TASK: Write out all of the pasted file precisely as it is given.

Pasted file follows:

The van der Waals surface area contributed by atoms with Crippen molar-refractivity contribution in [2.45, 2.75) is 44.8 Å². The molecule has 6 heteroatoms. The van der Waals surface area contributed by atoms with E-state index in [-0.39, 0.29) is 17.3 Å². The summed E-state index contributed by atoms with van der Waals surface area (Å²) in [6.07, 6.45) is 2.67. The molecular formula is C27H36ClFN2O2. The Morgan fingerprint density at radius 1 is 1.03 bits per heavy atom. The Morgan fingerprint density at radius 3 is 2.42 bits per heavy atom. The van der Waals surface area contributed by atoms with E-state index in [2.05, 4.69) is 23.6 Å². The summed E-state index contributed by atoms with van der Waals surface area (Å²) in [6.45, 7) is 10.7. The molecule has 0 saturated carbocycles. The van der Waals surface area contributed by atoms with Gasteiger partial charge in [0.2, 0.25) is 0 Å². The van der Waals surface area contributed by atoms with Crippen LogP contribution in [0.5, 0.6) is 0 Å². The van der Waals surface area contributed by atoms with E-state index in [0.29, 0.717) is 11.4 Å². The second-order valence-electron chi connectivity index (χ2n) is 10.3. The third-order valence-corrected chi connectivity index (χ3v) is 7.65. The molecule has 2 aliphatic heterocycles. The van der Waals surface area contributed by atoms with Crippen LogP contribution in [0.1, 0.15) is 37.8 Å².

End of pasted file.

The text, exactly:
The van der Waals surface area contributed by atoms with Crippen molar-refractivity contribution in [2.45, 2.75) is 44.8 Å². The molecule has 6 heteroatoms. The van der Waals surface area contributed by atoms with E-state index in [-0.39, 0.29) is 17.3 Å². The summed E-state index contributed by atoms with van der Waals surface area (Å²) in [6.07, 6.45) is 2.67. The molecular formula is C27H36ClFN2O2. The Morgan fingerprint density at radius 1 is 1.03 bits per heavy atom. The Morgan fingerprint density at radius 3 is 2.42 bits per heavy atom. The van der Waals surface area contributed by atoms with E-state index in [2.05, 4.69) is 23.6 Å². The summed E-state index contributed by atoms with van der Waals surface area (Å²) in [6.45, 7) is 10.7. The molecule has 0 saturated carbocycles. The van der Waals surface area contributed by atoms with Gasteiger partial charge in [0.2, 0.25) is 0 Å². The van der Waals surface area contributed by atoms with Crippen LogP contribution in [0.5, 0.6) is 0 Å². The van der Waals surface area contributed by atoms with E-state index in [0.29, 0.717) is 11.4 Å². The second-order valence-electron chi connectivity index (χ2n) is 10.3. The third-order valence-corrected chi connectivity index (χ3v) is 7.65. The molecule has 2 aliphatic heterocycles. The van der Waals surface area contributed by atoms with Crippen LogP contribution in [0.1, 0.15) is 37.8 Å².